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EDIBLE APHRODISIACS

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EDIBLE APHRODISIACS By John Kinmonth

If you want to create an awkward moment at your dinner party, mention the word “aphrodisiacs” and wait for the reaction. Expect outright laughter mixed with bashful giggling. Or, at the very least, watch your friends blush and quickly change the subject.

But the link between stomach and passion is as old as Greek mythology—maybe older. The word itself stems from Aphrodite, the Greek goddess of love, and humans have been trying to connect food with romance ever since.

From the ancient Roman physician Galen to 13th-century theologian Saint Thomas Aquinas, theories abound on what makes a specific food love-inducing or not. Things like texture, shape and taste all played a part in a food’s aphrodisiac status.

While most modern aphrodisiacs center around passion, it wasn’t always so. With average life expectancies hovering around 25 years, reproducing quickly was a matter of immediate importance in 16th-century Europe. When rural peasants weren’t too busy avoiding starvation, birthing offspring was next on the list of life goals. Enter foods like the mandrake root, which was thought to be a potent, albeit poisonous, fertility drug. A number of everyday foods, including potatoes at one point, were also considered aphrodisiacs, which is understandable given that simply having enough to eat was probably attractive for the average preindustrial citizen.

The popular legends surrounding aphrodisiacs didn’t stop after the Middle Ages. While the science surrounding aphrodisiacs is muddled at best, the idea has persisted right into modern times.

“I remember eating two-dozen oysters as a 16-year-old because somebody told me it was an aphrodisiac,” says Bellevue Club Chef Paul Marks. “While some foods stimulate the release of endorphins, most of it is the power of suggestion or experiences surrounding the food, instead of the actual food itself.”

Although searching for a true aphrodisiac is akin to a miracle youth elixir, here is a special glimpse at the fact and fiction surrounding popular aphrodisiacs—just in time for Valentine’s Day.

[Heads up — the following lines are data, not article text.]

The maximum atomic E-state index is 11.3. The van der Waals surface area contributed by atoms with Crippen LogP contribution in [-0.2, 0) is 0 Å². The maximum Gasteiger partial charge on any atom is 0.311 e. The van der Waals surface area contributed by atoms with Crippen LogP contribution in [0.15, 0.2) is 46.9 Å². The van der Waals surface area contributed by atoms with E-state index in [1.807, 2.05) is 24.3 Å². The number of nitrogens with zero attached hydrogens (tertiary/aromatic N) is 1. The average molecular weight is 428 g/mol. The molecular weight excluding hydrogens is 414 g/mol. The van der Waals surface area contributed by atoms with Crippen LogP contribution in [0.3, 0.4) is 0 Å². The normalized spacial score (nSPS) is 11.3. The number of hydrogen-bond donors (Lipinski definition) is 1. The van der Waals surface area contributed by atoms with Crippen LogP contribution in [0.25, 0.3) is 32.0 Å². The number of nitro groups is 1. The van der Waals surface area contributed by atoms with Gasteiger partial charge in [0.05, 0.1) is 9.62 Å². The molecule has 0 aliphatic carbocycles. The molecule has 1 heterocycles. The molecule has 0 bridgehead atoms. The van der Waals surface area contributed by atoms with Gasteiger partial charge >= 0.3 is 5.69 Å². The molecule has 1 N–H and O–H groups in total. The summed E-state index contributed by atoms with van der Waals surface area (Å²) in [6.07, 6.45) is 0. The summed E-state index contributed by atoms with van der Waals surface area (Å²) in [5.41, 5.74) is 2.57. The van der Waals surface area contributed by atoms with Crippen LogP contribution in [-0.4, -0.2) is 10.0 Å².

The Top Five.

Chili Peppers
Part of the human diet in South America since 7th century B.C., the heat-producing compound of capsaicin in chili peppers packs plenty of positive benefits, including pain relief through the release of endorphins. As an amorous apertif, the chili pepper induces profuse sweating and increases heart rates—kind of like a first date.

Valentine’s Tip: Start a fever with a searing Thai curry laced with chili peppers.

Seafood
While oysters top the list of underwater aphrodisiacs—Casanova was said to slurp up 50 of them per day—there’s a whole ocean of love out there for adventurous diners. Rich in protein and seasonally rare, lobster and other crustaceans join the less mobile mollusks on the plates of romantic dates throughout the world.

Valentine’s Tip: Indulge your date with fresh Dungeness crab dipped in butter by candlelight.

Strawberries
“I think anything red can be considered an aphrodisiac,” says Chef Paul. Fortunately, these little heart-shaped love links have real benefits like being high in vitamin C and a great source of disease-fighting antioxidants.

Valentine’s Tip: Cover them in chocolate (see above) for a delicious cliché. If it ain’t broke, don’t fix it.

Chocolate
“Forget love, I’d rather fall in chocolate,” the old bumper sticker proclaimed. While the early Mayans and Incans saw the two as related with their cacao bean drinks, no study has found an increase in desire as a result of chocolate consumption. However, there have been a number of studies linking chocolate and healthy serotonin levels and pleasure benefits in the brain.

Valentine’s Tip: Throw academics out the window and share a rich, dark piece with a loved one.

Truffles
Although fungi sniffed out by trained pigs might not sound like the most romantic thing you could put in your mouth, the idea of truffles as an aphrodisiac originated with French royalty. It’s true that truffles contain a specific pheromone that can have a sentimental effect on pigs, but for humans, it just tastes good. But since nothing says romance like sharing a fancy meal with your date, forget the pigs and go for the truffles anyway.

Valentine’s Tip: If you’re going to spend the money, don’t mistake truffle oil—much of it is artificially flavored olive oil—for the real thing.


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